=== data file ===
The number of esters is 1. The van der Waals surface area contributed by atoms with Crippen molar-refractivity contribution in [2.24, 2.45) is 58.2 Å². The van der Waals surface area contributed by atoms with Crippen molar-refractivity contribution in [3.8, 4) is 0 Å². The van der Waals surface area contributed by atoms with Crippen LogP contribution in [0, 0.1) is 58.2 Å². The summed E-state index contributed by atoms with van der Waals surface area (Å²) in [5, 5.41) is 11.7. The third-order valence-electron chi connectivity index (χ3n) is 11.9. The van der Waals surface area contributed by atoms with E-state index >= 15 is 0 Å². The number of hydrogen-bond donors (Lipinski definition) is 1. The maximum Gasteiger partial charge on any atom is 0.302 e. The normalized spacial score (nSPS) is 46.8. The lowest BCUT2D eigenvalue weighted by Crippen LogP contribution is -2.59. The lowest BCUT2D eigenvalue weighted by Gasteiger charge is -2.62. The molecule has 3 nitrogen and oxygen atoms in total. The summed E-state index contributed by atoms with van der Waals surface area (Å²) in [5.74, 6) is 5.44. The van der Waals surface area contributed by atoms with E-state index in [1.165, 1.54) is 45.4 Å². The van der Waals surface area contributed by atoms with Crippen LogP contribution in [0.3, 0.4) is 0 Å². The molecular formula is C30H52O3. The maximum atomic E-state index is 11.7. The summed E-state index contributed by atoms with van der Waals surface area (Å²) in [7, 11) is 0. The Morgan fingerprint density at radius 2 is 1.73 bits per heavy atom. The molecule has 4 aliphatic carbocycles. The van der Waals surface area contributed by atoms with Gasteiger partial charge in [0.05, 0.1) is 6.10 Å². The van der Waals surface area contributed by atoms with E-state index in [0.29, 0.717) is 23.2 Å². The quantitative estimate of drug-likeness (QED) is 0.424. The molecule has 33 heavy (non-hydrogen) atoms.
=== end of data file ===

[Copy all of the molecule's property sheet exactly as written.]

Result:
The number of esters is 1. The van der Waals surface area contributed by atoms with Crippen molar-refractivity contribution in [2.24, 2.45) is 58.2 Å². The van der Waals surface area contributed by atoms with Crippen molar-refractivity contribution in [3.8, 4) is 0 Å². The van der Waals surface area contributed by atoms with Crippen LogP contribution in [0, 0.1) is 58.2 Å². The summed E-state index contributed by atoms with van der Waals surface area (Å²) in [5, 5.41) is 11.7. The third-order valence-electron chi connectivity index (χ3n) is 11.9. The van der Waals surface area contributed by atoms with E-state index >= 15 is 0 Å². The number of hydrogen-bond donors (Lipinski definition) is 1. The maximum Gasteiger partial charge on any atom is 0.302 e. The normalized spacial score (nSPS) is 46.8. The lowest BCUT2D eigenvalue weighted by Crippen LogP contribution is -2.59. The lowest BCUT2D eigenvalue weighted by Gasteiger charge is -2.62. The molecule has 3 nitrogen and oxygen atoms in total. The summed E-state index contributed by atoms with van der Waals surface area (Å²) in [5.74, 6) is 5.44. The van der Waals surface area contributed by atoms with E-state index in [1.165, 1.54) is 45.4 Å². The van der Waals surface area contributed by atoms with Crippen LogP contribution in [0.3, 0.4) is 0 Å². The molecular formula is C30H52O3. The maximum atomic E-state index is 11.7. The summed E-state index contributed by atoms with van der Waals surface area (Å²) in [7, 11) is 0. The Morgan fingerprint density at radius 2 is 1.73 bits per heavy atom. The molecule has 4 aliphatic carbocycles. The van der Waals surface area contributed by atoms with Gasteiger partial charge in [0.05, 0.1) is 6.10 Å². The van der Waals surface area contributed by atoms with E-state index in [0.29, 0.717) is 23.2 Å². The quantitative estimate of drug-likeness (QED) is 0.424. The molecule has 33 heavy (non-hydrogen) atoms.